Recommended method: Copy your art and make a PopArt symbol from the copy, then cancel when the “Expand to axonometric” dialog appears.

Considerations when making PopArt symbols

example 1example 2


Always create the art in a plain front orientation, never an isometric or axonometric orientation. The Transformations panel can show the art oriented in an axonometric plane.

PopArt is most useful when it can quickly make copies of art made from multiple objects with multiple transformations.

In this example, note that the window frame, the upper sash, lower sash, and glass are at different depths. This will probably be most easily understood by opening the sample file and examining how it was built, looking at one object at a time.

When real-world objects are drawn smaller than actual size, it is often helpful to set your document scale. The structure and furniture examples were drawn (using CADtools) at the model railroad scale of HO (3.5 mm = 1 foot), with a ratio of 1:87.1. 

example 3aexample 3

Assue that the wall of the structure is our base surface. Here the window frame is extruded -2 inches, a negative value to pull the thickness toward you.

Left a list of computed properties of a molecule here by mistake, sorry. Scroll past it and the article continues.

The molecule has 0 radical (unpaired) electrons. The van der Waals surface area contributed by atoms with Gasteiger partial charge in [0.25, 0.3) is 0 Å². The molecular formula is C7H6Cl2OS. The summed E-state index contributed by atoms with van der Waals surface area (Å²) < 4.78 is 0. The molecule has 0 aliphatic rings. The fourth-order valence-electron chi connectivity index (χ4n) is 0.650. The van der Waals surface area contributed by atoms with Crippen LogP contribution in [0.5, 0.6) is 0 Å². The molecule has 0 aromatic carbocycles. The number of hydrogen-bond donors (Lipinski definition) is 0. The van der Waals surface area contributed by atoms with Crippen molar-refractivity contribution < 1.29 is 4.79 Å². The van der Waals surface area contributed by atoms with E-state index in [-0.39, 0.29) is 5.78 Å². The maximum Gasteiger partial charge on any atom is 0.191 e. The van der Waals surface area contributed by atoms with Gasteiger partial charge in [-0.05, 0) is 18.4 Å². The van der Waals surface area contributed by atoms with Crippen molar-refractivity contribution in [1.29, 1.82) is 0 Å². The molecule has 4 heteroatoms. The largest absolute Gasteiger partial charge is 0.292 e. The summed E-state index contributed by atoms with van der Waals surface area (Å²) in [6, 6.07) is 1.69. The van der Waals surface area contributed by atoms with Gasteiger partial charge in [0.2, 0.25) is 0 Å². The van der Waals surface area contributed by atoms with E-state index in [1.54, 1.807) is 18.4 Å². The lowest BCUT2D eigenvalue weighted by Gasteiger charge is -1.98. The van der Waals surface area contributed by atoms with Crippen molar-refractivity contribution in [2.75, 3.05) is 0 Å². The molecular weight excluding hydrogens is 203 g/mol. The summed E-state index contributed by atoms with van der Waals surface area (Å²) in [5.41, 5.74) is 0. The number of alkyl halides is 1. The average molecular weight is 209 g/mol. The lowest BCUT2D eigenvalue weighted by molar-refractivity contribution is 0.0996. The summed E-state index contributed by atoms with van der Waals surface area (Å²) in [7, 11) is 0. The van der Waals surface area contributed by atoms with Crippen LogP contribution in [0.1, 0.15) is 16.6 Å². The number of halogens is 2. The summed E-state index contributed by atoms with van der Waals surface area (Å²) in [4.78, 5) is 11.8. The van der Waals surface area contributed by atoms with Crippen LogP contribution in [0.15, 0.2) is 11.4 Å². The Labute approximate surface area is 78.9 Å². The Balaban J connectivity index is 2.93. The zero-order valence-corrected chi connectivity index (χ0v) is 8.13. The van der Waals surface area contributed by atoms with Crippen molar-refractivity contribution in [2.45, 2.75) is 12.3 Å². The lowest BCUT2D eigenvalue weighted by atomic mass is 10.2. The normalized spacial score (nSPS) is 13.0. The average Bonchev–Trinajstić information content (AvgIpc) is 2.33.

Also note that “Art has custom draw settings” is checked. The important properties here are the custom stroke widths and the fact that it is set as “Seated against another surface.”

Both panels shown here have a blue dot to indicate the selected object has embedded draw settings.

example 4aexample 4

The upper sash is extruded 2 inches, a positive value to push the thickness away from you.
Again, this object uses the same custom draw settings.
In order to make all pieces in this assembly fit, they all have an anchor defined in the same place, which is the left corner where the upper and lower sashes meet.

example 5aexample 5

The lower sash is also extruded 2 inches, but also has a movement of 2 inches on the Z axis to push it back to slide behind the upper sash.

example 6

Glass panes were added behind the sashes, pushed back 2 and 4 inches, but it is not necessary to extrude them..
Two problems become apparent at this projection, though.
First, there is a gap between the frame and lower sash.
The lower sash is visible behind the window frame, but it should be hidden by the wall.

example 7aexample 7

A U-shaped filler piece is added between the upper and lower sashes.